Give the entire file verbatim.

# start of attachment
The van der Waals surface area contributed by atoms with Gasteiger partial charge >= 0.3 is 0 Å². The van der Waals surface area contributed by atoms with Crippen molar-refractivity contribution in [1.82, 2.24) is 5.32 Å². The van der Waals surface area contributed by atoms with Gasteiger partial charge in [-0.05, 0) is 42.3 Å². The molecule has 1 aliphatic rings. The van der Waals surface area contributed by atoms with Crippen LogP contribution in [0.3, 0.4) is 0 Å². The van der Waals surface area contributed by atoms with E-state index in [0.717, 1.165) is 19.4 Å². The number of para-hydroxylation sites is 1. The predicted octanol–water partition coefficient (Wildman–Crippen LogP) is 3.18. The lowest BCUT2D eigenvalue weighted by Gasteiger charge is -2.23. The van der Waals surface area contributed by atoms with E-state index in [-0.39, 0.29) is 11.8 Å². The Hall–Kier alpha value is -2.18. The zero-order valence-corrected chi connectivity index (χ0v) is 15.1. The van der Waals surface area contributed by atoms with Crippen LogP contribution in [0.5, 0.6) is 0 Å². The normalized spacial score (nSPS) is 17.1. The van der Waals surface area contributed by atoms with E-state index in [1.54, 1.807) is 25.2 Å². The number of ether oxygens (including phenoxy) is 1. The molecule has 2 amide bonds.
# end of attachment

The van der Waals surface area contributed by atoms with Gasteiger partial charge >= 0.3 is 0 Å². The van der Waals surface area contributed by atoms with Crippen molar-refractivity contribution in [1.82, 2.24) is 5.32 Å². The van der Waals surface area contributed by atoms with Gasteiger partial charge in [-0.05, 0) is 42.3 Å². The molecule has 1 aliphatic rings. The van der Waals surface area contributed by atoms with Crippen LogP contribution in [0.3, 0.4) is 0 Å². The van der Waals surface area contributed by atoms with E-state index in [0.717, 1.165) is 19.4 Å². The number of para-hydroxylation sites is 1. The predicted octanol–water partition coefficient (Wildman–Crippen LogP) is 3.18. The lowest BCUT2D eigenvalue weighted by Gasteiger charge is -2.23. The van der Waals surface area contributed by atoms with E-state index in [-0.39, 0.29) is 11.8 Å². The Hall–Kier alpha value is -2.18. The zero-order valence-corrected chi connectivity index (χ0v) is 15.1. The van der Waals surface area contributed by atoms with Crippen LogP contribution in [0.5, 0.6) is 0 Å². The normalized spacial score (nSPS) is 17.1. The van der Waals surface area contributed by atoms with E-state index in [1.54, 1.807) is 25.2 Å². The number of ether oxygens (including phenoxy) is 1. The molecule has 2 amide bonds.